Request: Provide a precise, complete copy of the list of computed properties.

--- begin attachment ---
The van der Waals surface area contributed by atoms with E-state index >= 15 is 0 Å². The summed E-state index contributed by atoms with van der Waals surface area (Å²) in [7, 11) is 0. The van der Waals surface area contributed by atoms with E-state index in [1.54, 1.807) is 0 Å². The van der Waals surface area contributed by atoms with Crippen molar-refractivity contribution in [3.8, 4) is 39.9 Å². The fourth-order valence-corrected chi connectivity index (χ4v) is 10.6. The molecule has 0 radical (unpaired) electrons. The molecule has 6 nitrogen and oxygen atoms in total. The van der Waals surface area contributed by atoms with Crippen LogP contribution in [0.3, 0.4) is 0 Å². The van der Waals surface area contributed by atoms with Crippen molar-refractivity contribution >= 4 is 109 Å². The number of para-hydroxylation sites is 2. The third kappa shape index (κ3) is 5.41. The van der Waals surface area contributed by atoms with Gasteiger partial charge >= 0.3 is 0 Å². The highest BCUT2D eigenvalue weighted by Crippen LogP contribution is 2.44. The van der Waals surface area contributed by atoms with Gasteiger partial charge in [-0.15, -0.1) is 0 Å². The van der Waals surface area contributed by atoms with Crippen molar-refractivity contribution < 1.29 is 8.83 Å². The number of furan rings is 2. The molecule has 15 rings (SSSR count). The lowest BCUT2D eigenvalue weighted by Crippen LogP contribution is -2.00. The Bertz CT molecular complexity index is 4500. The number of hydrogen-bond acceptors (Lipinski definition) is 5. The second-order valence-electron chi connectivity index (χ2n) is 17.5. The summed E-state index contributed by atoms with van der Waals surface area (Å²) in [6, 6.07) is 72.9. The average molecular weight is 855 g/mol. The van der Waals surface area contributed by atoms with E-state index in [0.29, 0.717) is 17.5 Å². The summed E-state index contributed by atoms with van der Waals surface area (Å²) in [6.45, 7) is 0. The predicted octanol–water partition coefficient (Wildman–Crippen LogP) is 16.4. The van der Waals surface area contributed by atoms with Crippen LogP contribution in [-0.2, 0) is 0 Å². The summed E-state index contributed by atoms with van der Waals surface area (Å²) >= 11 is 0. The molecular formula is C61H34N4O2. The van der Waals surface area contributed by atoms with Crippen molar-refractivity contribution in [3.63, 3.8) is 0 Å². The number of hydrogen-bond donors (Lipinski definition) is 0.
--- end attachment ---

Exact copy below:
The van der Waals surface area contributed by atoms with E-state index >= 15 is 0 Å². The summed E-state index contributed by atoms with van der Waals surface area (Å²) in [7, 11) is 0. The van der Waals surface area contributed by atoms with E-state index in [1.54, 1.807) is 0 Å². The van der Waals surface area contributed by atoms with Crippen molar-refractivity contribution in [3.8, 4) is 39.9 Å². The fourth-order valence-corrected chi connectivity index (χ4v) is 10.6. The molecule has 0 radical (unpaired) electrons. The molecule has 6 nitrogen and oxygen atoms in total. The van der Waals surface area contributed by atoms with Crippen LogP contribution in [0.3, 0.4) is 0 Å². The van der Waals surface area contributed by atoms with Crippen molar-refractivity contribution >= 4 is 109 Å². The number of para-hydroxylation sites is 2. The third kappa shape index (κ3) is 5.41. The van der Waals surface area contributed by atoms with Gasteiger partial charge >= 0.3 is 0 Å². The highest BCUT2D eigenvalue weighted by Crippen LogP contribution is 2.44. The van der Waals surface area contributed by atoms with Gasteiger partial charge in [-0.15, -0.1) is 0 Å². The van der Waals surface area contributed by atoms with Crippen molar-refractivity contribution < 1.29 is 8.83 Å². The number of furan rings is 2. The molecule has 15 rings (SSSR count). The lowest BCUT2D eigenvalue weighted by Crippen LogP contribution is -2.00. The Bertz CT molecular complexity index is 4500. The number of hydrogen-bond acceptors (Lipinski definition) is 5. The second-order valence-electron chi connectivity index (χ2n) is 17.5. The summed E-state index contributed by atoms with van der Waals surface area (Å²) in [6, 6.07) is 72.9. The average molecular weight is 855 g/mol. The van der Waals surface area contributed by atoms with E-state index in [0.29, 0.717) is 17.5 Å². The summed E-state index contributed by atoms with van der Waals surface area (Å²) in [6.45, 7) is 0. The predicted octanol–water partition coefficient (Wildman–Crippen LogP) is 16.4. The van der Waals surface area contributed by atoms with Crippen LogP contribution in [-0.2, 0) is 0 Å². The summed E-state index contributed by atoms with van der Waals surface area (Å²) >= 11 is 0. The molecular formula is C61H34N4O2. The van der Waals surface area contributed by atoms with Crippen molar-refractivity contribution in [3.63, 3.8) is 0 Å². The number of hydrogen-bond donors (Lipinski definition) is 0.